The Attorney-General's Department's mandatory data-retention proposal still has major privacy and security issues to be addressed, according to Australia's third-largest telecommunications company iiNet.
Since the government's initialof plans to introduce legislation to force telecommunications companies to store an for up to two years for access without a warrant by government agencies, it has been in discussion with the telcos over the exact formation of the scheme.
So far, it has issued two discussion papers to the industry, but has refused to release either to the public. The first was leaked to Fairfax Media, stating that ISPs would be required to retain customer details including name, address, registered devices, identification used on the account, billing details, and even the "available bandwidth" and "upload and/or download volumes" on a user's broadband service.
The second discussion paper has not yet been provided to the public; however, iiNet made its response to the paper public on Thursday (PDF). It outlines the company's ongoing objections to mandatory data retention, stating that the case has not been made for law enforcement to need the laws, and asking why ISPs should be "agents of the state" in spying on their customers.
Attorney-General George Brandis has said on numerous occasions that the laws will not "involve anything beyond what telcos do at the moment", but iiNet said that the data set defined in the paper is beyond what the company already retains today. IP logs, for example, the company claimed it does not keep.
"iiNet has no business need to retain IP logs after routing. We do not use them for billing purposes. This specific category of data would also require us to start retaining Wi-Fi access logs," iiNet said.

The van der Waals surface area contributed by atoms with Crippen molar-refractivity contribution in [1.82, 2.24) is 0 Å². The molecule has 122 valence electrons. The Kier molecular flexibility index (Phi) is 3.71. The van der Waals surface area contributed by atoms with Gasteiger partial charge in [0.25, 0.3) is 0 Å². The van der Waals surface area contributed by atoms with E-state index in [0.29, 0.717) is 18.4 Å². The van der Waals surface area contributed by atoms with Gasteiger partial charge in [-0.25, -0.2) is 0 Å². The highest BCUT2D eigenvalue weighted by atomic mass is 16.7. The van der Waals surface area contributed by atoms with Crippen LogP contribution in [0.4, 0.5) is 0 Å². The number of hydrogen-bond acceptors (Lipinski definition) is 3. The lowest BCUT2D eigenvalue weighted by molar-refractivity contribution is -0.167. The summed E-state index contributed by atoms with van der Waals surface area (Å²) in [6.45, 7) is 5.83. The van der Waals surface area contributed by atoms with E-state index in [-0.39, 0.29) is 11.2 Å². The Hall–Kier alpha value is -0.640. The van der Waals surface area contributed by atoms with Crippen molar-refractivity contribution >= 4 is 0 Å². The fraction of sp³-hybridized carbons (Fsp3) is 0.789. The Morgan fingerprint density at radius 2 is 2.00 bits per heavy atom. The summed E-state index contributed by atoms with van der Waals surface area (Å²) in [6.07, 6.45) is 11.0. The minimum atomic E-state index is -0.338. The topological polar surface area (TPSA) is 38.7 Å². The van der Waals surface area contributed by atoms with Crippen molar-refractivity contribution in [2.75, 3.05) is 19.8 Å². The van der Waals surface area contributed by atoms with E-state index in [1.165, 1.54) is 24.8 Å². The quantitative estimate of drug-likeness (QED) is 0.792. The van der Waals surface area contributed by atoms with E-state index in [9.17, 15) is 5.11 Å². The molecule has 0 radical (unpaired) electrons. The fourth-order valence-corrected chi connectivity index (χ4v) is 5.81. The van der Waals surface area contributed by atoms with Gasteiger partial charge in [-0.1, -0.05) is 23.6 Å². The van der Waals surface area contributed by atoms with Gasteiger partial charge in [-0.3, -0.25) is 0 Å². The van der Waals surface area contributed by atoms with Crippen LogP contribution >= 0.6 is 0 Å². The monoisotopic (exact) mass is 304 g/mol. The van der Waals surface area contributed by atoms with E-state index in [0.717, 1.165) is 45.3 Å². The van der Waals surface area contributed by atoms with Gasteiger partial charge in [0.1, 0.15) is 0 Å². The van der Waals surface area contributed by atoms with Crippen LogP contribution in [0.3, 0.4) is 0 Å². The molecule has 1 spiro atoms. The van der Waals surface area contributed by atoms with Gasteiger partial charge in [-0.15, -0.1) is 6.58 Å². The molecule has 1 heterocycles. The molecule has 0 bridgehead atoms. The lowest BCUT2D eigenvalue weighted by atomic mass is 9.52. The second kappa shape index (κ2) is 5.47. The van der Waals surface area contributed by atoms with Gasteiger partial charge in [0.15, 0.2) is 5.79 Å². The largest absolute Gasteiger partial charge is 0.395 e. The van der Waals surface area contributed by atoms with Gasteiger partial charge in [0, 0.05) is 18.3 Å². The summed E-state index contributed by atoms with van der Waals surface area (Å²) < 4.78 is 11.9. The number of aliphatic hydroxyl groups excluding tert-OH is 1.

"The apparent requirement to capture the location when a communication or session starts and when a communication or session ends is of concern. iiNet should not be required to create and retain records about our customers' use of our services that would not otherwise be created for our business needs."
iiNet also indicated that the proposal could place internet service providers in violation of the Australian Privacy Principles, which state that an organisation must not keep personal information unless it is necessary for the organisation's functions.
"So, on the one hand, we have one government agency highlighting the need for businesses like iiNet to respect and protect our customers' personal information, and on the other, government and law enforcement agencies calling for mandatory data retention of all our customers," iiNet said.
The company has issued the Attorney-General's Department with a series of questions that remain unanswered by the discussion paper, including:
- How the system will be reconciled with the Privacy Act
- The limits on agency access to customer data
- Ensuring the data is only used for national security or the enforcement of serious criminal laws
- What data disposal requirements there will be
- What oversight there will be over the ISPs and the agencies as part of the scheme
- How often the data sets required to be retained will be reviewed.
iiNet's submission comes as, John Stanton, CEO of industry lobby group Communications Alliance,on Wednesday that Brandis may introduce the legislation as early as the end of this month, in the next sitting period.
"It scared the hell out of me, because when I look at where it appears to me to be at, at the moment, the notion that they could bring forward legislation in two weeks from now ... it appears to me unlikely, but if they do, I am scared about the process by which they get to that point," Stanton said, indicating that there is still " a long way to go" in discussions with industry about the scheme.
Greens communications spokesperson Scott Ludlam has called for Labor in opposition tothe mandatory data-retention legislation when it is brought before the parliament.